Man pleads not guilty to 2009 Durban nightclub murder

2018-01-29 16:55
Magistrate's Court. (Duncan Alfreds, News24)

Magistrate's Court. (Duncan Alfreds, News24)

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Durban – Almost nine years after an Irish citizen was murdered in a Durban nightclub, the trial of the man accused of the crime began on Monday.

Travis Nel, who lives in London, pleaded not guilty before Durban Regional Court Magistrate Sharon Marks to murdering John King at 80's Nightclub, next to Kings Park Rugby Stadium.

He denied ever assaulting him.

The incident – which occurred inside the club – took place in the early hours of August 2, 2009, after a tri-nations test match between the Springboks and the All Blacks. 

King, 40, was working in South Africa on a hydroelectric dam in Ladysmith at the time.

While it was initially thought he had died from natural causes, a post-mortem report indicated that he had been beaten to death.

Charge provisionally withdrawn

Nel, who is South African, was already living in the UK at the time and returned there shortly after the incident.

He came back to South Africa in March 2010 and was arrested and charged.

He was granted bail under strict conditions but these were later relaxed and after some time the charge was provisionally withdrawn.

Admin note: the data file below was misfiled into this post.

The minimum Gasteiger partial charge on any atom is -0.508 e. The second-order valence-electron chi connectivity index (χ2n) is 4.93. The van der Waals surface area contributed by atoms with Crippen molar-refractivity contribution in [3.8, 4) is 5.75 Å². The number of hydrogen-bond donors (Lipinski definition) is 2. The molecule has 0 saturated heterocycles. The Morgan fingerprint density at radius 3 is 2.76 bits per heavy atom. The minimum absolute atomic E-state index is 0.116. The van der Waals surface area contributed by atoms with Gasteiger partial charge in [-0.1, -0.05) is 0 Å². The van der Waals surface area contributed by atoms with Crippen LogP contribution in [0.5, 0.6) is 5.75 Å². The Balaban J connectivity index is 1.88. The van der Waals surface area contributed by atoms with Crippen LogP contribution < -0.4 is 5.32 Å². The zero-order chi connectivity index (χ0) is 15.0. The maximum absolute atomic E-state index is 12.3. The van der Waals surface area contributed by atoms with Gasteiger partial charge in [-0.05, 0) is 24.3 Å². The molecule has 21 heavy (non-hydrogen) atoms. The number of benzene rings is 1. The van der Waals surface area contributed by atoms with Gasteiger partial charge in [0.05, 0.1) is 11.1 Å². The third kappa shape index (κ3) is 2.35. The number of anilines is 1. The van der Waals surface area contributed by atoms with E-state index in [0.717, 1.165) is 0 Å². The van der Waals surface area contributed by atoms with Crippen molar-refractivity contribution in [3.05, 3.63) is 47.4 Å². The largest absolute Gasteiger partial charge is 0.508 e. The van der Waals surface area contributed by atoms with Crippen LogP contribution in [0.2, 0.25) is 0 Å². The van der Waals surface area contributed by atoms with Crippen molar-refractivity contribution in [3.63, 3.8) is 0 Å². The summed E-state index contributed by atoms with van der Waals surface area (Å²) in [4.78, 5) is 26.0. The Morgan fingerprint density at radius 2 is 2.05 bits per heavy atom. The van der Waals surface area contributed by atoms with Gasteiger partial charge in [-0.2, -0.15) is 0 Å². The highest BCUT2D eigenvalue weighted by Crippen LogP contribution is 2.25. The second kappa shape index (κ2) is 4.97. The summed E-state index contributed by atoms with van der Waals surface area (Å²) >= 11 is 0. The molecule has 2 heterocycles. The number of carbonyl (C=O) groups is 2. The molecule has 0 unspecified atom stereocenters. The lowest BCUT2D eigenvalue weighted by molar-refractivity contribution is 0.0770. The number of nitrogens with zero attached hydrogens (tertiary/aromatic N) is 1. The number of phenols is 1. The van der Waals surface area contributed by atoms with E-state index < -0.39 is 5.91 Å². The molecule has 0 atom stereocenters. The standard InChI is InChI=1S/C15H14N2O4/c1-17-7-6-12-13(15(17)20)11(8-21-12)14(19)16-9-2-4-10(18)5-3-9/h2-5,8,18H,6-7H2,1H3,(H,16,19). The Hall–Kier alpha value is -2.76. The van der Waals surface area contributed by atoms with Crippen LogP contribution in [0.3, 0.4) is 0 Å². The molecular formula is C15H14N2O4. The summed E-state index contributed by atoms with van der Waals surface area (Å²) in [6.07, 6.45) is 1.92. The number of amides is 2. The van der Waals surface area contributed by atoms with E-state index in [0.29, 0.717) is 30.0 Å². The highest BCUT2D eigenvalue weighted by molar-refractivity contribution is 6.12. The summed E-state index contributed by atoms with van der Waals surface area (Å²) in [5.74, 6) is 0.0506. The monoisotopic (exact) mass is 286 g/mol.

Police then established that Nel had returned to South Africa, undetected, in January 2016 and he was "flagged" on the movement control system.

On Christmas Eve that year, the system reported that he was on a flight from Frankfurt, Germany, headed for Johannesburg.

When he arrived at OR Tambo airport he was detained, taken to Durban and released on bail again.

'Very busy night'

The trial was supposed to start last week, but his attorney, Carl van der Merwe, presented documents to the court showing that Nel, who was in the UK at the time, had applied for his passport to be renewed but it had been caught up in a backlog at the Department of Home Affairs.

The first witness on Monday was then club manager Graeme Bailey.

He explained that the club had, subsequent to the crime, been sold (and became Tiger Tiger) and that the layout was now different.

He said because of the rugby test match it had been "very busy that night".

He was aware that someone had died but bouncers had handled it.

He also said that he knew Nel and had not seen him there that night.

The trial continues on Tuesday when an eyewitness will give evidence.


Read more on:    durban  |  courts

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